Capitol Update 10 – Religious Freedom and the end (of the Session)
It was an interesting and important week at the Capitol last week and with only two legislative days to go – the pace, anxiety, and workload have hit that fevered pitch we reach this time each year. Day 39 is Tuesday and our final day, Day 40 – Sine Die, is Thursday, March 24.
Bills of interest passing this past week:
The House unanimously passed Senate Bill 364 to revise annual performance evaluations for public school teachers and dramatically reduce the number of state mandated tests. I voted YES.
The House unanimously passed Senate Bill 402 establishing a moratorium on new applications for licensure of narcotic treatment programs and create a commission to study the current licensure requirements in Georgia. Georgia ranks third in the nation for the highest number of narcotic treatment clinics with 62 clinics, despite the fact that we are eighth in total population. I voted YES.
SB 350 and SR 558 – allocate funds from fireworks sales to Georgia trauma centers, fire services, and local public safety purposes. I voted YES.
SB 193 – increases the penalty for criminals who commit domestic violence. SB 193 makes it a felony for a person to commit family violence if that person has a previous conviction for family violence battery. The bill closes a loophole that previously allowed some offenders to receive a misdemeanor charge upon their second family battery conviction. I voted YES.
HB 757, now titled the Free Exercise Protection Act, passed both the House and Senate this week and now awaits action by our Governor. My House colleague, Rep. Mike Dudgeon, published a well written synopsis of the bill and the work that went into its passage. You may read it here.
This was one of the toughest votes I have cast as your state Representative. I voiced my opinion to those crafting the various pieces of legislation in an attempt to find a balance that would continue to recognize our freedom to practice our various faith traditions while defending against any sort of discrimination toward those that may not share those beliefs and traditions.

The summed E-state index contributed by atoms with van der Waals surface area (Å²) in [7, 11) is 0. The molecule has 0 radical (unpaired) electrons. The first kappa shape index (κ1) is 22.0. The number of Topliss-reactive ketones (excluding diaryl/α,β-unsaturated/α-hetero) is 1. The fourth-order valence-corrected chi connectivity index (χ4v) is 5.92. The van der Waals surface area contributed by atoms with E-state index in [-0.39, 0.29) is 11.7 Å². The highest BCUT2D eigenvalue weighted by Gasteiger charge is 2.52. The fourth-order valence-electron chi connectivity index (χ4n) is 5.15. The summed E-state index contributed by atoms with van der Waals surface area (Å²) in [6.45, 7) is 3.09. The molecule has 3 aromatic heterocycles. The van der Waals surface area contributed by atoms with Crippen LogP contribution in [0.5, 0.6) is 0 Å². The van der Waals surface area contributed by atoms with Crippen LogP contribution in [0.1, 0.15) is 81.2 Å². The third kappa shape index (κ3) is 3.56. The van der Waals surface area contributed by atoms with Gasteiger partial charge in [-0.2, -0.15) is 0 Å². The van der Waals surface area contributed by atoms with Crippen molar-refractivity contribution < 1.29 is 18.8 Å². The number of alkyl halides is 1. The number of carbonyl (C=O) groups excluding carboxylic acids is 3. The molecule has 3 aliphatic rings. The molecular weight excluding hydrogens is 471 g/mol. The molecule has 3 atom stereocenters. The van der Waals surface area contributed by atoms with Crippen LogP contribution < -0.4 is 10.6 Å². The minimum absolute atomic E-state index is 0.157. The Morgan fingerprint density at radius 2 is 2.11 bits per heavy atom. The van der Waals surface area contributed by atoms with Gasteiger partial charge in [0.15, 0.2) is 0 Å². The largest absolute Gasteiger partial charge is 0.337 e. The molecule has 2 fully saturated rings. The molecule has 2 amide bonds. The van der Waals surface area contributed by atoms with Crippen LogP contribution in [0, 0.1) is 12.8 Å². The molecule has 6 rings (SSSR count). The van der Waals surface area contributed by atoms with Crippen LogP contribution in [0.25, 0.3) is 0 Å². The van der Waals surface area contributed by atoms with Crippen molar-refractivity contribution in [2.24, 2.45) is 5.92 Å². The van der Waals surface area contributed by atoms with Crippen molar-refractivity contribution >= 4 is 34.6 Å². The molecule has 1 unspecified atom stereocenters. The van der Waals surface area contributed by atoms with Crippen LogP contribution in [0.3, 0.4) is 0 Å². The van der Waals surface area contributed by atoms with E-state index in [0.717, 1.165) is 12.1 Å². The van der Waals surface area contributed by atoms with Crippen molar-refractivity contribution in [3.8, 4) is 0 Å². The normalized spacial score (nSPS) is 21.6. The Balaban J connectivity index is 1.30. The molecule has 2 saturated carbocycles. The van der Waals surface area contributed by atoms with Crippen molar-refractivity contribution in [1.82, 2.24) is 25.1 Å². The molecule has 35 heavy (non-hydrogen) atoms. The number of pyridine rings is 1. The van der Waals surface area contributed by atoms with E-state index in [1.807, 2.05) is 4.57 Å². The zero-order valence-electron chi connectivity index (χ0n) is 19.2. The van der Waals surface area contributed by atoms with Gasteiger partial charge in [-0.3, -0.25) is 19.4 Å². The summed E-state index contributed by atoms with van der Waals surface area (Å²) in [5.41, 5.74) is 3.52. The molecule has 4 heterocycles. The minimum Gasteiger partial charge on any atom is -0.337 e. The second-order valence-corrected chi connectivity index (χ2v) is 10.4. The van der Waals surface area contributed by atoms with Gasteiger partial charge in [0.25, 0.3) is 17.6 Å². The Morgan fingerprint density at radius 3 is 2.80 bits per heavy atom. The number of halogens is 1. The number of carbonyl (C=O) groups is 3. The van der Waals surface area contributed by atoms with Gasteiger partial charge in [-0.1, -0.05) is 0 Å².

In the end, I voted YES for the revised HB 757 as I believe the most egregious and possibly unconstitutional provisions of earlier versions were removed and anti-discrimination language added. I have read numerous articles from both sides of the issue – neither are particularly pleased – which leads me to believe we may have found the appropriate middle ground.
Should HB 757 fail to provide both the freedom to practice one’s faith and a defense against discrimination toward any Georgian including LGBTQ Georgians, I will join efforts in future years to see that it does.
As we enter the final week of the 2016 Session, much work remains. Please continue to share your thoughts on the issues facing our state. As always, I appreciate that you allow me to serve as your state Representative – I hope to continue serving you in that capacity in future years.
Both the House and Senate are now actively considering bills – both remaining from last year as well as newly introduced legislation. You may view the meeting schedules online as well as watch many of the meetings live via your computer.
Let me hear from you
As always, I remain appreciative that you allow me to serve as your state Representative. I encourage you to contact me with any comments or questions you have about the legislation being considered at the state Capitol. You can reach me at my Capitol office at 404-656-0254 or on my cell at 404-966-5804 or via email at email@example.com.
Thanks for allowing me to serve,